This Thanksgiving, I’m giving thanks for all the things I’m not.
Of course, like so many Americans, I’m grateful to be able to rejoin my family turkey fest in person. I’m also grateful to be vaxxed and boosted, as are all the relatives I’m visiting in vaccine-sane Massachusetts.
But as someone who writes about foreign affairs, it’s impossible to feel sanguine about turkey with mushroom stuffing and sweet potato-apple casserole when I’ve just been speaking via Signal with Afghan friends in hiding from Taliban killers.
“The world is too much with us” (as the poet William Wordsworth knew) to permit our self-isolation from human suffering, which now can be accessed via voice or video from thousands of miles away. Yet so many of us are deliberately insulated, unappreciative of how much we still have — as the world undergoes a terrible wave of human tragedies.
That’s why I propose that, in order to grasp the extent of our blessings, we should fully appreciate who and where we might be were it not for an accident of birth.
I’m grateful that I’m not the female Afghan human rights lawyer I wrote about recently. She worked with U.S. officials, as did her retired judge father-in-law who helped U.S. anti-corruption projects. If I were that lawyer, I would be spending this week with seven other family members in hiding — in two bare rooms — with no visible future for her, her husband, their four children, and her in-laws. The Taliban is searching for them by name and for all those who worked with Americans — to jail or kill them. If I were that lawyer, I would be wondering bitterly how I ever trusted U.S. promises that I and thousands of others who worked with the U.S. military would be given special immigrant visas (SIVs). The State Department has frozen that visa process and betrayed the thousands of eligible Afghans left behind. It is blocking flights privately chartered by retired U.S. offices to evacuate their former Afghan colleagues. If I were that woman, I would be waiting for a miracle or death.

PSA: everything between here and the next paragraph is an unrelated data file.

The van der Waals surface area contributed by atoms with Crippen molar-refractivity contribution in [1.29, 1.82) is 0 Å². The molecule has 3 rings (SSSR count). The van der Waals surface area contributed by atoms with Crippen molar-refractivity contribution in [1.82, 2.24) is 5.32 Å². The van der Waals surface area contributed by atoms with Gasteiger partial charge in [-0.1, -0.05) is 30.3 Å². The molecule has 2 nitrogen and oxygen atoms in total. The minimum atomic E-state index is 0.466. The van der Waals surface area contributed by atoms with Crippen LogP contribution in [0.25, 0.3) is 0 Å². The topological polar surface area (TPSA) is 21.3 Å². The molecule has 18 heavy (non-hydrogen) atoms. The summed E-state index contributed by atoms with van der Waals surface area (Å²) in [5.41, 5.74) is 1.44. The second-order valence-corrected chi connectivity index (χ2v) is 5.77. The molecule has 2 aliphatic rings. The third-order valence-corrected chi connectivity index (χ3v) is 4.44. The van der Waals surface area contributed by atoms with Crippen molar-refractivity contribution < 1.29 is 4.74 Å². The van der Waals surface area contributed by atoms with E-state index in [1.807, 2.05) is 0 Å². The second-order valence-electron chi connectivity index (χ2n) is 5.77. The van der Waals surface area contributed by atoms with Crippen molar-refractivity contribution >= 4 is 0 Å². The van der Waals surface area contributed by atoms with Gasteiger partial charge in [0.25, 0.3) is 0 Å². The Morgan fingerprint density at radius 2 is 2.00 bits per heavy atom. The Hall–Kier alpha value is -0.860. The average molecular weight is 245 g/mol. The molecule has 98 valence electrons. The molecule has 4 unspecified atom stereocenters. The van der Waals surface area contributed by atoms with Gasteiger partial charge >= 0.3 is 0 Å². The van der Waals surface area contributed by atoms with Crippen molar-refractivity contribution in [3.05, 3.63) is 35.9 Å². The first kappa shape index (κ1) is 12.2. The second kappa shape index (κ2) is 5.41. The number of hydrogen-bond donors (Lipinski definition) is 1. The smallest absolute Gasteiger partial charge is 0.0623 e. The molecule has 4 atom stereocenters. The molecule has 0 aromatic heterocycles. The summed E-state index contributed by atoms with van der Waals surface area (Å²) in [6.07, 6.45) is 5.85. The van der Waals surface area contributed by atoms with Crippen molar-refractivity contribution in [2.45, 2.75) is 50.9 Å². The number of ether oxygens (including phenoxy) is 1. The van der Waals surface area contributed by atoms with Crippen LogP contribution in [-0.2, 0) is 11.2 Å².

I’m grateful that I am not an Iraqi Kurdish parent who just spent days trying to protect my child in the mud and frigid cold at the Belarus-Polish border — in the desperate, failed hope of entering the European Union. Conned by a sudden flood of easy-to-obtain Belarusian visas, misled by Facebook disinformation, thousands of Kurds paid their life savings to smugglers to get them across that border. Instead, they were trapped and brutalized between Belarusian guards and Polish troops — double-crossed by a Belarusian dictator who used them to threaten Europe with a wave of new migrants. Some are spending this week locked up in a bare, concrete Belarusian warehouse, while others make their pitiful trek back to poverty in Iraq.
I am grateful I don’t share the fate of pro-democracy female leader Nang Khin Htwe Myint, who was sentenced to 75 years in prison on Nov. 9. Her crime: encouraging soldiers to take the public’s side against the February coup by the military’s notorious generals. The ongoing civil and military resistance to the coup gets too little attention here, but Nang Khin Htwe Myint’s courage reflects it. As chief minister of the federal state containing most of Myanmar’s ethnic Karen population — and having served under the ousted civilian government — she carries on the legacy of her father in struggling against military rule. She has survived many past imprisonments, yet this week, at age 67, she confronts the prospect of dying behind bars.
And I am grateful I’m not a parent of one of the wonderful Hong Kong teenagers I met during the student uprising of November 2019, who were demonstrating against Beijing’s effort to curb rule of law in the city. What would I tell them? Raised to believe in Hong Kongers’ right to free elections and a free press, along with an independent judiciary, they have entered a cruel new and unfamiliar world (not dissimilar to the shock confronting Kabul teenagers who had never tasted Taliban repression until now). These bright, passionate young democrats now confront Beijing’s determination to crush free elections, courts, and media, and to require “patriotic education” at schools and universities. In other words, to remake a vital, near-democratic Hong Kong into just another Chinese city — and to crush their dreams.
Of course, I could go on and on with such examples.
But I cite these cases not to inspire guilt — or indigestion — but to encourage appreciation of just how lucky we are on this Thanksgiving.
This is not a saccharine reprise of the chiding some of us got decades ago from our mothers to “eat up because children in [you name the country] are starving.”
This is a reminder that in a shrinking world, where everything seems to be going south including our grim politics, we are still blessed at Thanksgiving. We still have the possibility of changing things for the better in our own country. And we can still help some of those abroad, who despite their brave struggles, do not. At least not now.